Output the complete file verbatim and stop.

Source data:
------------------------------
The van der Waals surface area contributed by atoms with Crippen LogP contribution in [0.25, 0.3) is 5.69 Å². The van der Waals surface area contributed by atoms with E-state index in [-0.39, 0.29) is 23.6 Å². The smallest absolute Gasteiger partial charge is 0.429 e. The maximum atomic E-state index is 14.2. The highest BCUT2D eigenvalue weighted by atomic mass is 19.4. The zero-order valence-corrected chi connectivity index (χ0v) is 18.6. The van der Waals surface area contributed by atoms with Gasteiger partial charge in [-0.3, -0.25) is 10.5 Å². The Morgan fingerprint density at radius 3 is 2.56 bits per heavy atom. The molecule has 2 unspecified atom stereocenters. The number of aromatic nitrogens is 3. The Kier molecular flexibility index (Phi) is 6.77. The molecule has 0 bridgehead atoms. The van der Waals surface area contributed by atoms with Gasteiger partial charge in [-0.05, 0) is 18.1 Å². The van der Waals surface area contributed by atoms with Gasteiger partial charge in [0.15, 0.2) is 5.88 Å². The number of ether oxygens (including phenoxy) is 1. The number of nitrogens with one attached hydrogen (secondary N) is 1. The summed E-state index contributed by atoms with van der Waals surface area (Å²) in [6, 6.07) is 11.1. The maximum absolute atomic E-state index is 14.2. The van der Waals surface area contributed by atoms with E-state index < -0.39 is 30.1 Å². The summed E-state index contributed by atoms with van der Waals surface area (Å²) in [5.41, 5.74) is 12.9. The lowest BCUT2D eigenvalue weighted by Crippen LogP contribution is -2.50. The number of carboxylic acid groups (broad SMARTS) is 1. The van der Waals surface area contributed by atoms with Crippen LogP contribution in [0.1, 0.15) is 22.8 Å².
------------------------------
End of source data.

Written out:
The van der Waals surface area contributed by atoms with Crippen LogP contribution in [0.25, 0.3) is 5.69 Å². The van der Waals surface area contributed by atoms with E-state index in [-0.39, 0.29) is 23.6 Å². The smallest absolute Gasteiger partial charge is 0.429 e. The maximum atomic E-state index is 14.2. The highest BCUT2D eigenvalue weighted by atomic mass is 19.4. The zero-order valence-corrected chi connectivity index (χ0v) is 18.6. The van der Waals surface area contributed by atoms with Gasteiger partial charge in [-0.3, -0.25) is 10.5 Å². The Morgan fingerprint density at radius 3 is 2.56 bits per heavy atom. The molecule has 2 unspecified atom stereocenters. The number of aromatic nitrogens is 3. The Kier molecular flexibility index (Phi) is 6.77. The molecule has 0 bridgehead atoms. The van der Waals surface area contributed by atoms with Gasteiger partial charge in [-0.05, 0) is 18.1 Å². The van der Waals surface area contributed by atoms with Gasteiger partial charge in [0.15, 0.2) is 5.88 Å². The number of ether oxygens (including phenoxy) is 1. The number of nitrogens with one attached hydrogen (secondary N) is 1. The summed E-state index contributed by atoms with van der Waals surface area (Å²) in [6, 6.07) is 11.1. The maximum absolute atomic E-state index is 14.2. The van der Waals surface area contributed by atoms with E-state index < -0.39 is 30.1 Å². The summed E-state index contributed by atoms with van der Waals surface area (Å²) in [5.41, 5.74) is 12.9. The lowest BCUT2D eigenvalue weighted by Crippen LogP contribution is -2.50. The number of carboxylic acid groups (broad SMARTS) is 1. The van der Waals surface area contributed by atoms with Crippen LogP contribution in [0.1, 0.15) is 22.8 Å².